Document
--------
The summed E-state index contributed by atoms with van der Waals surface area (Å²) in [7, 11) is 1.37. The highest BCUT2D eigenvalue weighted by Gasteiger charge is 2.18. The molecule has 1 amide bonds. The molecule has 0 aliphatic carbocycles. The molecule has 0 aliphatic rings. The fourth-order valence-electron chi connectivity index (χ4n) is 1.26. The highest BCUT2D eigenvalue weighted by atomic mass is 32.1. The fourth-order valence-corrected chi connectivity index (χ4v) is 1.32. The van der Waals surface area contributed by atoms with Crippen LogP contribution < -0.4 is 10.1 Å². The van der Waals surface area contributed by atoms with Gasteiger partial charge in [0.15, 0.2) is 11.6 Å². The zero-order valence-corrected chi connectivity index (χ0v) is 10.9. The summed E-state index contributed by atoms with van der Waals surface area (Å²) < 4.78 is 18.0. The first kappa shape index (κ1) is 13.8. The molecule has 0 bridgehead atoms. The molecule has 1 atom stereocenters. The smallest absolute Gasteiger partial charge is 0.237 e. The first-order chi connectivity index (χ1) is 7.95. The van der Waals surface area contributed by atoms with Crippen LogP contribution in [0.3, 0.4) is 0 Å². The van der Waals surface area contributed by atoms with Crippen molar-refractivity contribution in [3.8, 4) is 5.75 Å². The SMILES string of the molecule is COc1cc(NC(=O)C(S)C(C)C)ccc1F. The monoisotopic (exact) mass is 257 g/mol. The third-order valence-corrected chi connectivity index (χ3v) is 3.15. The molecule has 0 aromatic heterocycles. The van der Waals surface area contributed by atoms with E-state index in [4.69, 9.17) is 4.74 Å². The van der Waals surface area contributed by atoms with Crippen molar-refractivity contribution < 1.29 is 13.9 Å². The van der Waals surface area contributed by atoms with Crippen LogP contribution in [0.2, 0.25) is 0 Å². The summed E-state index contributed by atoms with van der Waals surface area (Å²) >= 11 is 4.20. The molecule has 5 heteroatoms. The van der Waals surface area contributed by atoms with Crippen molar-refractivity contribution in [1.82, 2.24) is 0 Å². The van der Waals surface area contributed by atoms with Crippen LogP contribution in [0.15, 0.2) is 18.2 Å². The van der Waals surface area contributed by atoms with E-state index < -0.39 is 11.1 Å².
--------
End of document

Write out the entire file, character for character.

The summed E-state index contributed by atoms with van der Waals surface area (Å²) in [7, 11) is 1.37. The highest BCUT2D eigenvalue weighted by Gasteiger charge is 2.18. The molecule has 1 amide bonds. The molecule has 0 aliphatic carbocycles. The molecule has 0 aliphatic rings. The fourth-order valence-electron chi connectivity index (χ4n) is 1.26. The highest BCUT2D eigenvalue weighted by atomic mass is 32.1. The fourth-order valence-corrected chi connectivity index (χ4v) is 1.32. The van der Waals surface area contributed by atoms with Crippen LogP contribution < -0.4 is 10.1 Å². The van der Waals surface area contributed by atoms with Gasteiger partial charge in [0.15, 0.2) is 11.6 Å². The zero-order valence-corrected chi connectivity index (χ0v) is 10.9. The summed E-state index contributed by atoms with van der Waals surface area (Å²) < 4.78 is 18.0. The first kappa shape index (κ1) is 13.8. The molecule has 0 bridgehead atoms. The molecule has 1 atom stereocenters. The smallest absolute Gasteiger partial charge is 0.237 e. The first-order chi connectivity index (χ1) is 7.95. The van der Waals surface area contributed by atoms with Crippen LogP contribution in [0.3, 0.4) is 0 Å². The van der Waals surface area contributed by atoms with Crippen molar-refractivity contribution in [3.8, 4) is 5.75 Å². The SMILES string of the molecule is COc1cc(NC(=O)C(S)C(C)C)ccc1F. The monoisotopic (exact) mass is 257 g/mol. The third-order valence-corrected chi connectivity index (χ3v) is 3.15. The molecule has 0 aromatic heterocycles. The van der Waals surface area contributed by atoms with E-state index in [4.69, 9.17) is 4.74 Å². The van der Waals surface area contributed by atoms with Crippen molar-refractivity contribution < 1.29 is 13.9 Å². The van der Waals surface area contributed by atoms with Crippen LogP contribution in [0.2, 0.25) is 0 Å². The summed E-state index contributed by atoms with van der Waals surface area (Å²) >= 11 is 4.20. The molecule has 5 heteroatoms. The van der Waals surface area contributed by atoms with Crippen molar-refractivity contribution in [1.82, 2.24) is 0 Å². The van der Waals surface area contributed by atoms with Crippen LogP contribution in [0.15, 0.2) is 18.2 Å². The van der Waals surface area contributed by atoms with E-state index < -0.39 is 11.1 Å².